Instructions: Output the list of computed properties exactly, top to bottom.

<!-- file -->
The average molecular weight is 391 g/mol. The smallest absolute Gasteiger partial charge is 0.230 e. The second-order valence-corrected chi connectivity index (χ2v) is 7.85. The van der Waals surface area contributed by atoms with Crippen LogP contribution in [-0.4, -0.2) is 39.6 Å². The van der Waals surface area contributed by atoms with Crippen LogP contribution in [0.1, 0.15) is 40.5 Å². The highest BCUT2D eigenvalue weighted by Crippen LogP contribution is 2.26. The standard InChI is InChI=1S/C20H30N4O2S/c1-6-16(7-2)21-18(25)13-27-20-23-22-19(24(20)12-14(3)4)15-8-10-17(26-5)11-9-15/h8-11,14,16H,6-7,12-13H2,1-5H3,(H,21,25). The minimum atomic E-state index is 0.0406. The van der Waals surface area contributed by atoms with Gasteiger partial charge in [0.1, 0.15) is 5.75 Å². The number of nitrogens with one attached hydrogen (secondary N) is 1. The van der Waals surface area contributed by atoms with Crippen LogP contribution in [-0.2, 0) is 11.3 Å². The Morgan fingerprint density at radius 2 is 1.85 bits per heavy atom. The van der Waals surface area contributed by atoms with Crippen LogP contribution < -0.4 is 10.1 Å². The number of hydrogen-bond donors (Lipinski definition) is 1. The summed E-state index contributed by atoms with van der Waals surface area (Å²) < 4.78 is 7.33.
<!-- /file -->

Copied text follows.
The average molecular weight is 391 g/mol. The smallest absolute Gasteiger partial charge is 0.230 e. The second-order valence-corrected chi connectivity index (χ2v) is 7.85. The van der Waals surface area contributed by atoms with Crippen LogP contribution in [-0.4, -0.2) is 39.6 Å². The van der Waals surface area contributed by atoms with Crippen LogP contribution in [0.1, 0.15) is 40.5 Å². The highest BCUT2D eigenvalue weighted by Crippen LogP contribution is 2.26. The standard InChI is InChI=1S/C20H30N4O2S/c1-6-16(7-2)21-18(25)13-27-20-23-22-19(24(20)12-14(3)4)15-8-10-17(26-5)11-9-15/h8-11,14,16H,6-7,12-13H2,1-5H3,(H,21,25). The minimum atomic E-state index is 0.0406. The van der Waals surface area contributed by atoms with Gasteiger partial charge in [0.1, 0.15) is 5.75 Å². The number of nitrogens with one attached hydrogen (secondary N) is 1. The van der Waals surface area contributed by atoms with Crippen LogP contribution in [-0.2, 0) is 11.3 Å². The Morgan fingerprint density at radius 2 is 1.85 bits per heavy atom. The van der Waals surface area contributed by atoms with Crippen LogP contribution < -0.4 is 10.1 Å². The number of hydrogen-bond donors (Lipinski definition) is 1. The summed E-state index contributed by atoms with van der Waals surface area (Å²) < 4.78 is 7.33.